Defendant admits defacing Air Force Base web site, hacking into three other sites and obtaining and using stolen credit card information.
SACRAMENTO - United States Attorney John K. Vincent announced today that ADIL YAHYA ZAKARIA SHAKOUR, 18, of Los Angeles, California, pled guilty to committing fraud and related activity in connection with computers, and credit card fraud, in violation of 18 U.S.C. §§ 1030(a)(4), 1029(a)(2). According to court documents, during an ongoing investigation, investigators with the Sacramento Valley Hi-Tech Crimes Task Force and the FBI Sacramento Office determined that defendant Shakour committed a series of unauthorized computer intrusions into four separate computer systems inside and outside of California. Additionally, defendant Shakour obtained credit card and personal information from one of the unauthorized computer intrusions and used the information to commit credit card fraud concerning individuals from around the country. After pursuing investigative leads, on October 8, 2002 a federal search warrant was executed at defendant Shakour’s Los Angeles residence which confirmed the unauthorized intrusions and credit card fraud along with other evidence. Computer Intrusion at Pro Systems, Inc. and Credit Card Fraud According to the plea agreement, between August 2001 and May 10, 2002, and also on June 22, 2002, and September 10, 2002, defendant Shakour hacked into a computer of Cheaptaxforms.com, located in Mathews, North Carolina, which is a subsidiary of Pro Systems, Incorporated. Defendant Shakour gained unauthorized access with the intent to obtain the credit card and personal information from the Cheaptaxforms.com website, which he then used to purchase items for his personal use. The credit card victims were located around the country, including in Austin, Texas; Granada Hills, California; Colchester, Connecticut; Rockford, Illinois; Lenexa, Kansas; and Rockhill, South Carolina. The fraudulent credit card purchases totaled approximately $7,167. Some of the items purchased included a ring valued at approximately $2,000; a bracelet worth about $1,500; and a necklace worth approximately $500; six two-way pagers; a Sony Playstation 2; and miscellaneous computer parts (including ten Network Interface Cards and two routers). Law enforcement officials contacted each victim who indicated the charges were not authorized. Other Computer Intrusions at Eglin Air Force Base in Florida, Accenture in Chicago, Illinois, and Sandia National Laboratories in Livermore, California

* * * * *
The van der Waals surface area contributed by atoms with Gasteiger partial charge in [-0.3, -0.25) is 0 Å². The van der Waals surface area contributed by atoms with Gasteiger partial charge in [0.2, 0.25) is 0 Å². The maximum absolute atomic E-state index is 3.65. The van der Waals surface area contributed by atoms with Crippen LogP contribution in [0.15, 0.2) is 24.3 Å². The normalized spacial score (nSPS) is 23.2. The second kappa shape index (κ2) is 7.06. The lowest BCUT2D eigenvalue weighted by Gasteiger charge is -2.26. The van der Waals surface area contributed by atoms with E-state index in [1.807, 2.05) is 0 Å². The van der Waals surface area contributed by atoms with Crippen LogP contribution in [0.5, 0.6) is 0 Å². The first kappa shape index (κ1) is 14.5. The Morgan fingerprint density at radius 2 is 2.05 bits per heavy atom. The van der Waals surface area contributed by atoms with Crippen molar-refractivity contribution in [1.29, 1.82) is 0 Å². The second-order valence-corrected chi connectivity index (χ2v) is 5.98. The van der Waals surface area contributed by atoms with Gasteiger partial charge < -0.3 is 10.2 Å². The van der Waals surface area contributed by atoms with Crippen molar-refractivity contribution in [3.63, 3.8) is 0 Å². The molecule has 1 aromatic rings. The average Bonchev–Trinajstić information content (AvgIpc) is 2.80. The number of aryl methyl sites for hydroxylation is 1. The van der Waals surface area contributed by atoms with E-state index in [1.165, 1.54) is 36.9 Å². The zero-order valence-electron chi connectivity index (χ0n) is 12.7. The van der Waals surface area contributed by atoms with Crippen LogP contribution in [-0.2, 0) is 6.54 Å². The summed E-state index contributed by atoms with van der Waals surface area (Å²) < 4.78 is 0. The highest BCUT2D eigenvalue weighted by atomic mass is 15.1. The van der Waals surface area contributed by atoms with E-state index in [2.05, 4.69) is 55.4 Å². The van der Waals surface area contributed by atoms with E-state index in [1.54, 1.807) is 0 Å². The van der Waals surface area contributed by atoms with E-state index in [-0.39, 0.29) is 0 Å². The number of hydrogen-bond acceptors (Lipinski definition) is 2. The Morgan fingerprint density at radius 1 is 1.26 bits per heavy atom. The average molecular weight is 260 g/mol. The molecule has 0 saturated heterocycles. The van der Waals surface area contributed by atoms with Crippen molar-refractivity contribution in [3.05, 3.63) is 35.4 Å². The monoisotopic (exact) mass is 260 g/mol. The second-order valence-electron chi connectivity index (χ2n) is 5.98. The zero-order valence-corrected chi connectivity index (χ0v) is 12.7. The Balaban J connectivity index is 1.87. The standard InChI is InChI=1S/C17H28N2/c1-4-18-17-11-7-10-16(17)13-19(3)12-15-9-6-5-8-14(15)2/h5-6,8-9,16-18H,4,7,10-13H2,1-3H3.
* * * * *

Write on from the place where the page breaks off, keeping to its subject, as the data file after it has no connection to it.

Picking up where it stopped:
According to court documents, on April 26 and 27, 2002, and May 3 and 6, 2002, defendant Shakour made a series of unauthorized computer intrusions into a server at Eglin Air Force Base, a federal military base in Florida. The objective of the intrusion was to compromise the integrity of the system, obtain root-level administrator access to the system, and to deface the web site. Shortly after the intrusion, the Web page hosted by the computer was defaced. The text of the defacement denounced the Israeli advancement into Palestine and gave credit to “Anti India Crew” (AIC) for the defacement. The defendant’s defacement of the web site and unauthorized access resulted in losses preliminarily estimated to be approximately $75,000. On May 5, 2002, defendant Shakour made an unauthorized computer intrusion from California into the computers of Accenture, a management consulting and technology services company, based in Chicago, Illinois. The defendant’s unauthorized access, which compromised the system, resulted in losses preliminarily estimated to be approximately $15,200. On May 6, 2002, defendant Shakour made an unauthorized computer intrusion from California into an unclassified network computer at the Sandia National Laboratories in Livermore, California. The defendant’s unauthorized access, which compromised the system, resulted in losses preliminarily estimated to be approximately $2,732.36. According to Assistant U.S. Attorney Mark L. Krotoski, who is prosecuting the case, defendant SHAKOUR faces a maximum penalty of five years and a fine of up to $250,000 for committing fraud and related activity in connection with computers. On the credit card fraud charge, the maximum sentence is ten years and a fine of $250,000. Krotoski added that in the plea agreement, the defendant agreed to make total restitution for his conduct, which is estimated to be approximately $100,000, and will be determined during the sentencing process. The sentencing hearing for SHAKOUR is set for June 12, 2003 before U.S. District Court Judge David F. Levi. The case was investigated by the Sacramento Valley Hi-Tech Crimes Task Force, and Federal Bureau of Investigation Sacramento Office with the assistance of the Los Angeles County District Attorney’s Office and the U.S. Attorney’s Office for the Central District of California.